Laila, who in the passing years had lost none of her beauty, had also lost none of her selfishness. She had hounded poor Tuke for more money and a better position, until the good-looking young redhead he had been was no longer visible in the gaunt, hollow-cheeked, graying man. Laila tormented Tuke by once again trying her charms on Ames. Having built up among their friends the idea that she was a martyr to Tuke's drunken moods, she nagged him into an insulting remark while they were calling on the Lannings. Laila turned to Ames for comfort. He took her into the library, where she threw herself, weeping, into his arms. Ames tried to console her and ended up by kissing her. Two interested observers of that scene were Tuke, who was looking in the window from outside, and Celia, who was passing the library door. Celia also saw Tuke's face while he watched Laila and Ames.

Celia, thoroughly frightened, asked Miley Stuart to keep an eye on Tuke for fear he would do something violent. Planning to divorce Tuke, Laila asked Ames to divorce Kate so that he would be free to marry her. When she revealed her intention to Ames in his office, he was aghast, for he regarded her only as a good friend who needed help. Laila was furious when he refused to do as she wished, and she threatened to ruin him with false gossip.

It was necessary for Kate to become a manager once more, to save Ames from disaster. She proposed to Ames and Mr. Roe that Tuke be offered the opportunity of managing the New York office for the firm. Tuke accepted the position, which provided enough money to allow Laila to live in the manner she desired. It also took her far away from Kate and Ames.

Critical Evaluation:

Booth Tarkington wrote like a gentle Balzac: in other words, like a writer totally aware of the venality and hypocrisy of the "human comedy," but somehow disinclined to form harshly realistic or cynical judgments. This may be simply another way of saying that he was a commercial novelist, a writer trained to provide the kind of fiction suitable for serialization in women's magazines; as a matter of fact, a portion of KATE FENNIGATE was printed in THE LADIES HOME JOURNAL under the title "The Hardest Wife to Be."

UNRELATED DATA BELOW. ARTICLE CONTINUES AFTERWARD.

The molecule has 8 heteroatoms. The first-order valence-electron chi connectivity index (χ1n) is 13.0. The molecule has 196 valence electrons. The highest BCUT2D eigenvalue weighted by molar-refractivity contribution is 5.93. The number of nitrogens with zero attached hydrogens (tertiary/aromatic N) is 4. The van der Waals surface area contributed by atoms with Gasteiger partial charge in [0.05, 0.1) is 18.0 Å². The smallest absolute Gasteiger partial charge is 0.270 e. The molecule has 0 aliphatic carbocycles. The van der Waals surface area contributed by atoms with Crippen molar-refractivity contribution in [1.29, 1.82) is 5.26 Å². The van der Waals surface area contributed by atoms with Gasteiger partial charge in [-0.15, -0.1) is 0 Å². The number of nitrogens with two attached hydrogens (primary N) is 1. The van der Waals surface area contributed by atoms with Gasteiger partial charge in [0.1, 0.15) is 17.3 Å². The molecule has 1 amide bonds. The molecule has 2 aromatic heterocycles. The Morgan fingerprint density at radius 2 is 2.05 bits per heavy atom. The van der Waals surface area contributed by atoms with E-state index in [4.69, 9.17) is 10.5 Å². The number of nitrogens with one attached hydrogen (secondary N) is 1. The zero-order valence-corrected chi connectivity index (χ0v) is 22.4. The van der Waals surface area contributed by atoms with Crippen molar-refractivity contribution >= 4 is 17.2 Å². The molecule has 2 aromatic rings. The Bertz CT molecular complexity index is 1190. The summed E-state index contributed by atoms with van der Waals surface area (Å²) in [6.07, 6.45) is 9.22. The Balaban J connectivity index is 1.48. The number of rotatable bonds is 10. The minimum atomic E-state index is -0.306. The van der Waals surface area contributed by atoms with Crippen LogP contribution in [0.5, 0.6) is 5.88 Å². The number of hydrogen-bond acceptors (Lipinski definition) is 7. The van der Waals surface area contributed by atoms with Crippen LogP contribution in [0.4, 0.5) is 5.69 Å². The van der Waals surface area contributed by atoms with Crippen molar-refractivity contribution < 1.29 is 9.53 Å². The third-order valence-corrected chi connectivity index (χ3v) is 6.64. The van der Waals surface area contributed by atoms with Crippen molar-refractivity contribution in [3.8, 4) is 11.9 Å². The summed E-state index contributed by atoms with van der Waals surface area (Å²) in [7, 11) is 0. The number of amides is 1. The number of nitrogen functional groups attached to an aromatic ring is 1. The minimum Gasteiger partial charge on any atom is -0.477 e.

Nevertheless, Tarkington was more than merely a commercial hack. His fiction ranges from such a memorable children's book as PENROD to the Realism of the novel in question. He had the talent and intelligence to see American manners and the American mind very objectively (THE MAGNIFICENT AMBERSONS provided the basis for one of Orson Welles's greatest films), but he lacked the anger of a Sinclair Lewis or the tragic vision of a William Faulkner. He was, finally, an entertainer, and anyone reading his fiction seriously is always slightly amazed and disappointed by Tarkington's reluctance to deal with the social and philosophical problems which his Realism raises. For example, in KATE FENNIGATE the closing pages present Kate and Ames in a sobering moment of confrontation. They are about to express the "truth" concerning their feelings, to probe the actuality of their relationship. The scene has all the dramatic promise of an illuminating final confrontation in a novel by Henry James. Instead, it settles for a vague pathos. Yes, Kate will tolerate more truth, but later. Readers sense that Kate has been brought to the point where she must finally face the deep-seated psychological reasons for her managerial personality, but Tarkington only hints darkly at the consequences. He is content to draw the portrait of a good but manipulative woman, as if that paradox would serve.

Twenty years intervene between the publication of ALICE ADAMS and KATE FENNIGATE. By comparing the two, one observes the great improvement of the latter over the former. A single protagonist is offered to the reader in each novel; but the technique of KATE FENNIGATE is vastly superior to that of ALICE ADAMS. In KATE FENNIGATE, the chief characters have more of a third dimension; the background seems more realistic, and, as a whole, the novel is a more unified work.